Remote, yes. Home to the fictional Number 1 Ladies Detective Agency, yes. And thanks to a low volume tourism policy, Botswana remains blissfully unspoiled.
And yet, it is a country whose star is clearly on the ascendancy. Anointed by Lonely Planet as one of the ‘Hot Destinations for 2016’, its popularity as a safari destination continues to grow. This month also marks its 50th year of independence, with the landlocked African nation hitting the big screen with the launch of high-profile film, A United Kingdom, starring Rosamund Pike, David Oyelowo, Tom Felton and Laura Carmichael, which tells the story of Botswanan prince Seretse Khama, who later became Botswana’s first democratically elected president.
So what makes Botswana so special? Well for start, it’s hard to go past beautiful landscapes and the quality and abundance of wildlife. Then there’s its rare combination of desert and delta. The Kalahari Desert makes up more than 80% of this landlocked country, and the vast sponge into which the swollen Okavango River disappears each year creates the largest inland delta in the world – the Okavango Delta. And in the northwest of Botswana, lies Chobe National Park, home to the largest population of elephants in the world.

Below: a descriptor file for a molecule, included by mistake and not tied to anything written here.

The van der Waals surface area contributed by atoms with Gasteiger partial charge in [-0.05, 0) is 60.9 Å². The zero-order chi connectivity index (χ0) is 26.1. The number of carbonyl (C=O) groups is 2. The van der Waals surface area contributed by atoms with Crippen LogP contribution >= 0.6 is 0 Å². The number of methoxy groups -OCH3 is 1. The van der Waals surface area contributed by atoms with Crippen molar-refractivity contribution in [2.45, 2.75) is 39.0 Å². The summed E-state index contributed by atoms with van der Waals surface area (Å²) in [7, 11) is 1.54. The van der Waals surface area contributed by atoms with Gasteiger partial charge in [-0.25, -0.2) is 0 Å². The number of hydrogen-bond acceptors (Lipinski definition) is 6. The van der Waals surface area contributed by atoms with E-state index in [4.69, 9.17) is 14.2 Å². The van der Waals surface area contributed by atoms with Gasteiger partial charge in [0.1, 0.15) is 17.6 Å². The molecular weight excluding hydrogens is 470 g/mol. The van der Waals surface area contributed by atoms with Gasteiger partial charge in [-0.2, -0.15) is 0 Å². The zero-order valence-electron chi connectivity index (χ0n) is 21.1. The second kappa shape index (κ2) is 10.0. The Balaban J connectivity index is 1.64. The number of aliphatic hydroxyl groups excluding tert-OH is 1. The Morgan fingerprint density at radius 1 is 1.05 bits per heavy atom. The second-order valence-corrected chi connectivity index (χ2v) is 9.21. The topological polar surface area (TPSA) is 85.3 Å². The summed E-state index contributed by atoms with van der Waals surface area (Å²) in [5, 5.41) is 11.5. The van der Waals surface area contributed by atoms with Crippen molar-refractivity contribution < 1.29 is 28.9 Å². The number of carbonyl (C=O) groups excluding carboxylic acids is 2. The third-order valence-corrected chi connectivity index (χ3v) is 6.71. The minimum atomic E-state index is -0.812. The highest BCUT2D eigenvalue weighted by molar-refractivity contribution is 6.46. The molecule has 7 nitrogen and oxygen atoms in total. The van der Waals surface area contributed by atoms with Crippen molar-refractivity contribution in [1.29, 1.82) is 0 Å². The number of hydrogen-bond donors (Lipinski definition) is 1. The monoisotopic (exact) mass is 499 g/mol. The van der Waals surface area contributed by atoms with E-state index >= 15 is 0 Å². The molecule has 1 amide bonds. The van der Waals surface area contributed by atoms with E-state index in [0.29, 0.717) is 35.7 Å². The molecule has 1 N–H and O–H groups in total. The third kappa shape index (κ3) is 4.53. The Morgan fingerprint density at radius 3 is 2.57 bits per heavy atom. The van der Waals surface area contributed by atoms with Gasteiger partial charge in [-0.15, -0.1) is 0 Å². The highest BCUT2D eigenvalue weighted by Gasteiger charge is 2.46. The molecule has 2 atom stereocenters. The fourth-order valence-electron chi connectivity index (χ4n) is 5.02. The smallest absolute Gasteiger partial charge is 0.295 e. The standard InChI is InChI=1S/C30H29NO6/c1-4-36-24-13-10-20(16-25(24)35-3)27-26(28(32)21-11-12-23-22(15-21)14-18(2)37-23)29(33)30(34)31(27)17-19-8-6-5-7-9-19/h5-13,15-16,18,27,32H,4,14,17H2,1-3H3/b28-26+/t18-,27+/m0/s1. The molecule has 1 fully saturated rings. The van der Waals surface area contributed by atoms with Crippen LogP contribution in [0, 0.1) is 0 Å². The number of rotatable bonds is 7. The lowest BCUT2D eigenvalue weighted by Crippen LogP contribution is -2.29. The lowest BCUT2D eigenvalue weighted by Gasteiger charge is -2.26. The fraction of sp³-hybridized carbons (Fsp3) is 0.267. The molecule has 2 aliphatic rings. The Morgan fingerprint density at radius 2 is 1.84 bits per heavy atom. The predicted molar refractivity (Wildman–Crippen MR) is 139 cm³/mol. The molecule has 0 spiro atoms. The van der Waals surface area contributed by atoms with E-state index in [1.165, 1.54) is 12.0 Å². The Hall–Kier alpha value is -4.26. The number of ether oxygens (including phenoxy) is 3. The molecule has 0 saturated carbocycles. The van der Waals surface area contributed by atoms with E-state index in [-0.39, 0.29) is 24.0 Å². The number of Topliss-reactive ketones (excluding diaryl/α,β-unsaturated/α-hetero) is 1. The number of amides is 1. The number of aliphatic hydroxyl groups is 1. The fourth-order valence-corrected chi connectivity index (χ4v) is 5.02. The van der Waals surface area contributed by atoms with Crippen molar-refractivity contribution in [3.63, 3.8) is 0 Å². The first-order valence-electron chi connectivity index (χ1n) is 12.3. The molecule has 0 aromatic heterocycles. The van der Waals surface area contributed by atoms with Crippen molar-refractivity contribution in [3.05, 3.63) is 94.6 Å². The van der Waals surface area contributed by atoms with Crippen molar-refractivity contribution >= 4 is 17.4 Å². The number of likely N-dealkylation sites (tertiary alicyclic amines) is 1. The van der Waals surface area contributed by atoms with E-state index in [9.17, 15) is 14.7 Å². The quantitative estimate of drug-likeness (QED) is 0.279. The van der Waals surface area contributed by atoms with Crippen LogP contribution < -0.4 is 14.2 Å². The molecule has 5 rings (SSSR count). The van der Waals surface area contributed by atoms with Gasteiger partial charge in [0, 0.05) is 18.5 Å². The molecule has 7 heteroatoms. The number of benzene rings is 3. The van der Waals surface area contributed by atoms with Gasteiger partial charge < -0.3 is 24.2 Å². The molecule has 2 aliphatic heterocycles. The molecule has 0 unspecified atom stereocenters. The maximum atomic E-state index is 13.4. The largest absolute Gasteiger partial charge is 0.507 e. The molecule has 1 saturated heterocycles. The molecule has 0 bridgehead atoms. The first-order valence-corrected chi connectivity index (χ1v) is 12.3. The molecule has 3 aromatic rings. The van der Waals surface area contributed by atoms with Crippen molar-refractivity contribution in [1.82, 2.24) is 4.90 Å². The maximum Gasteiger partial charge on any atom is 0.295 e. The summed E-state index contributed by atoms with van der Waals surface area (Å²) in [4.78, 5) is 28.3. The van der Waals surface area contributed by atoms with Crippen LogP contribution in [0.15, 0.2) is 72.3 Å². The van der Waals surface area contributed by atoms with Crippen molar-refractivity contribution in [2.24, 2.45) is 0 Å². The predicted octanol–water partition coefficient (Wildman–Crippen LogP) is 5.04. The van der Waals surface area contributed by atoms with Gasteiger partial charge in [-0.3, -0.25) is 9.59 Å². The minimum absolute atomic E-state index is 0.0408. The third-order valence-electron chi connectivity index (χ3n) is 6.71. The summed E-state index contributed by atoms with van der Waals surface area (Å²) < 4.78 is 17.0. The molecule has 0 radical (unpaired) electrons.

Over 17% of the country is dedicated to national parks, and in 2014 the Okavango Delta became UNESCO's 1,000th World Heritage Site. That means a Botswana safari offers up varied safari holiday across a broad expanse of savanna, desert, saltpan and wetland in one of the most pristine wildlife destinations in Africa.
In what is also one of the most sparsely populated countries in southern Africa, a safari here is an intimate experience where close-up game viewing is the norm and boutique safari camps the ultimate home-away-from-home. There is a multitude of ways to acquaint yourself with the wildlife - on a gently poled mokoro (traditional dug-out canoe) trip through the waterways, by open 4WD vehicle, from the air and on foot – you won’t be disappointed.